Thesis

Equity and access in science education: the impact of integrating role models into the science curriculum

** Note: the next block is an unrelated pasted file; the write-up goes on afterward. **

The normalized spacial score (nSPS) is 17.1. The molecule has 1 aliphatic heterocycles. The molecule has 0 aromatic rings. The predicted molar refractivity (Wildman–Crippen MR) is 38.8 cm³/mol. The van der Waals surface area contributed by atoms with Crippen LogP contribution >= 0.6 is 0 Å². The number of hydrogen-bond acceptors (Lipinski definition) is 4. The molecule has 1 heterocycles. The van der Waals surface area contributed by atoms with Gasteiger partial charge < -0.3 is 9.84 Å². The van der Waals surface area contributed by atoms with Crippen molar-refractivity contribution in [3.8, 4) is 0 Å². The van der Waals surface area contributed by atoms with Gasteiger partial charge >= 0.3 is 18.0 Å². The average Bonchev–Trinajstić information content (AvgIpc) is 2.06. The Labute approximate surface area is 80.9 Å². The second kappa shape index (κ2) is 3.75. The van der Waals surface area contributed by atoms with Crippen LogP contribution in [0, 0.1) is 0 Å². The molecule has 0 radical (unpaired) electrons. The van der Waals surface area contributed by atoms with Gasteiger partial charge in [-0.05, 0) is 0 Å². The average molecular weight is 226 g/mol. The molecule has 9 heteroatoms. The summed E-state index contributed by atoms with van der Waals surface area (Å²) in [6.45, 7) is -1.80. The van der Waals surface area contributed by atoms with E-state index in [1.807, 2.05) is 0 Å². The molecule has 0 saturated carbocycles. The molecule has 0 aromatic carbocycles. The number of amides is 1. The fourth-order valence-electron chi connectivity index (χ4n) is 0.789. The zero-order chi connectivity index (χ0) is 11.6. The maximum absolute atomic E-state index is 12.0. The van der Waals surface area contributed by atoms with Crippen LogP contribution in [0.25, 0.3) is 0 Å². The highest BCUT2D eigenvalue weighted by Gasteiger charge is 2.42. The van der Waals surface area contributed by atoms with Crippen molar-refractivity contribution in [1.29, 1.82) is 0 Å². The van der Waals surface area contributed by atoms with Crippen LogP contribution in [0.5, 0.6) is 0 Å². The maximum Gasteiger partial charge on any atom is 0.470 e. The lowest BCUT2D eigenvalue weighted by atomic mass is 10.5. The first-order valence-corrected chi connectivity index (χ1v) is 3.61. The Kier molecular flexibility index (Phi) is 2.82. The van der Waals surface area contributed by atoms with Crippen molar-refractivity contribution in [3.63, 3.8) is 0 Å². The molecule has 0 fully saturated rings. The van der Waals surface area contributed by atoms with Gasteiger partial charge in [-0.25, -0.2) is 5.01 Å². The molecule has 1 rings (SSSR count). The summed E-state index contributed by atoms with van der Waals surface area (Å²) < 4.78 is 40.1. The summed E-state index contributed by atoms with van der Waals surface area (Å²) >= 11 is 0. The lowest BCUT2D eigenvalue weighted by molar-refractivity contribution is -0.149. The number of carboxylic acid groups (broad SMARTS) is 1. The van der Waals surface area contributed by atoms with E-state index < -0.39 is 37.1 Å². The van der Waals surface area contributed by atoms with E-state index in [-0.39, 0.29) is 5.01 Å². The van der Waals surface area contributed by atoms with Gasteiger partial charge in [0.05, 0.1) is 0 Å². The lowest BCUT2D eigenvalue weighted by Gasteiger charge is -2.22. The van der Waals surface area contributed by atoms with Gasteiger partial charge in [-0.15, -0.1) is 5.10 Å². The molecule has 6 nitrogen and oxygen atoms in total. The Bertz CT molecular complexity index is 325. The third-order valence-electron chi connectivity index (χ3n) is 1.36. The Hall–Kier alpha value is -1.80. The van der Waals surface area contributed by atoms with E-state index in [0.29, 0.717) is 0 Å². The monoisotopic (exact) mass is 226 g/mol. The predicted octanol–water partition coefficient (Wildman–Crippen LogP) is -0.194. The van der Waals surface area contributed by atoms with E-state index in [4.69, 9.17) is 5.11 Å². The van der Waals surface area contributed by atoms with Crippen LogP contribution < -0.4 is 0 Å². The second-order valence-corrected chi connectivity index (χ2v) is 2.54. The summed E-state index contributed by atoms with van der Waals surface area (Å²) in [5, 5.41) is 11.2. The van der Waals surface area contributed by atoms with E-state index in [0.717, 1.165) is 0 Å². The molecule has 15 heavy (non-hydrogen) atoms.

Females and people of specific ethnic groups are underrepresented in the fields of science, technology, engineering, and mathematics (STEM) in the United States. The lower participation of these groups is not due to differences in achievement or ability, but is rather a result of a combination of social and cultural factors including self-efficacy, stereotypes or stereotype threat, unwelcoming climates, and interest in the content. Positive educational experiences, pedagogy, and experience with role models have the potential to increase student interest in science. The following research aimed to discover what affect, if any, the integration of role models into the curriculum has on: student interest in pursuing higher levels of science; student interest in pursuing a STEM career; student perceptions of scientists. Experiences with role models were achieved through the use of gender and ethnically rich examples during direct instruction, laboratory investigations, and a semester research project. The intervention in this study did not have a statistically significant impact on student interest in science, however students in all groups, experimental and control, experienced a statistically significant increase in interest in science over the course of the study. These results suggested that factors other than the intervention contributed to the notable increase. These factors may include the engaging learning environment, inquiry-based activities, student-centered learning experiences, and instruction by a high-quality teacher.

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